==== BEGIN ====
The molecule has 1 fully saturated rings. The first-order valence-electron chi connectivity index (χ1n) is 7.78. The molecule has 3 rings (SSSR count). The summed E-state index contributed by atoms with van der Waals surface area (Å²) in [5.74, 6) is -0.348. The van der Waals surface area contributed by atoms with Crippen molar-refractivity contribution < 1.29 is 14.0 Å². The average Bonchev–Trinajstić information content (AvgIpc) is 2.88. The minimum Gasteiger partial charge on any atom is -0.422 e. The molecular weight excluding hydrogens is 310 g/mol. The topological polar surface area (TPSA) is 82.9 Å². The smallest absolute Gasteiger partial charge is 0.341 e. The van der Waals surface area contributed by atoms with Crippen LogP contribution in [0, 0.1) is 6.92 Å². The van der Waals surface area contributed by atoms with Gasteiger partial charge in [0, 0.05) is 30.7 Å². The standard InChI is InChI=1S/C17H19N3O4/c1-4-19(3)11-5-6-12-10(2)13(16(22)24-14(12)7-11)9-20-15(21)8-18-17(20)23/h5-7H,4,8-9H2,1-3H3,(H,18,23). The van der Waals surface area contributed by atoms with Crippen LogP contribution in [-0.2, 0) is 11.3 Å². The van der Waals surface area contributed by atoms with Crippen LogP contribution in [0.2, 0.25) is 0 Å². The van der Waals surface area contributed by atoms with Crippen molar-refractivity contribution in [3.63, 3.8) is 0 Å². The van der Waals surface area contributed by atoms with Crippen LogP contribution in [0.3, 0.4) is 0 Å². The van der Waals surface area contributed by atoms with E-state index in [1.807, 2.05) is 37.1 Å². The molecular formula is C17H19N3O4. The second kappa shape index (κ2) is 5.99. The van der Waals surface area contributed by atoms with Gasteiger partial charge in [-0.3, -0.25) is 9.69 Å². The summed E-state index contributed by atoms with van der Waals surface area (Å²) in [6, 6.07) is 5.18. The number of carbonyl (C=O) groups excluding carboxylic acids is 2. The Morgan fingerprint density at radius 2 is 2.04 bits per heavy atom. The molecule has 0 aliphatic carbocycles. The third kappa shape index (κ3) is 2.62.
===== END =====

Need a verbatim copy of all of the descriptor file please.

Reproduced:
The molecule has 1 fully saturated rings. The first-order valence-electron chi connectivity index (χ1n) is 7.78. The molecule has 3 rings (SSSR count). The summed E-state index contributed by atoms with van der Waals surface area (Å²) in [5.74, 6) is -0.348. The van der Waals surface area contributed by atoms with Crippen molar-refractivity contribution < 1.29 is 14.0 Å². The average Bonchev–Trinajstić information content (AvgIpc) is 2.88. The minimum Gasteiger partial charge on any atom is -0.422 e. The molecular weight excluding hydrogens is 310 g/mol. The topological polar surface area (TPSA) is 82.9 Å². The smallest absolute Gasteiger partial charge is 0.341 e. The van der Waals surface area contributed by atoms with Crippen LogP contribution in [0, 0.1) is 6.92 Å². The van der Waals surface area contributed by atoms with Gasteiger partial charge in [0, 0.05) is 30.7 Å². The standard InChI is InChI=1S/C17H19N3O4/c1-4-19(3)11-5-6-12-10(2)13(16(22)24-14(12)7-11)9-20-15(21)8-18-17(20)23/h5-7H,4,8-9H2,1-3H3,(H,18,23). The van der Waals surface area contributed by atoms with Crippen LogP contribution in [-0.2, 0) is 11.3 Å². The van der Waals surface area contributed by atoms with Crippen LogP contribution in [0.2, 0.25) is 0 Å². The van der Waals surface area contributed by atoms with Crippen molar-refractivity contribution in [3.63, 3.8) is 0 Å². The van der Waals surface area contributed by atoms with Crippen LogP contribution in [0.3, 0.4) is 0 Å². The van der Waals surface area contributed by atoms with E-state index in [1.807, 2.05) is 37.1 Å². The molecular formula is C17H19N3O4. The second kappa shape index (κ2) is 5.99. The van der Waals surface area contributed by atoms with Gasteiger partial charge in [-0.3, -0.25) is 9.69 Å². The summed E-state index contributed by atoms with van der Waals surface area (Å²) in [6, 6.07) is 5.18. The number of carbonyl (C=O) groups excluding carboxylic acids is 2. The Morgan fingerprint density at radius 2 is 2.04 bits per heavy atom. The molecule has 0 aliphatic carbocycles. The third kappa shape index (κ3) is 2.62.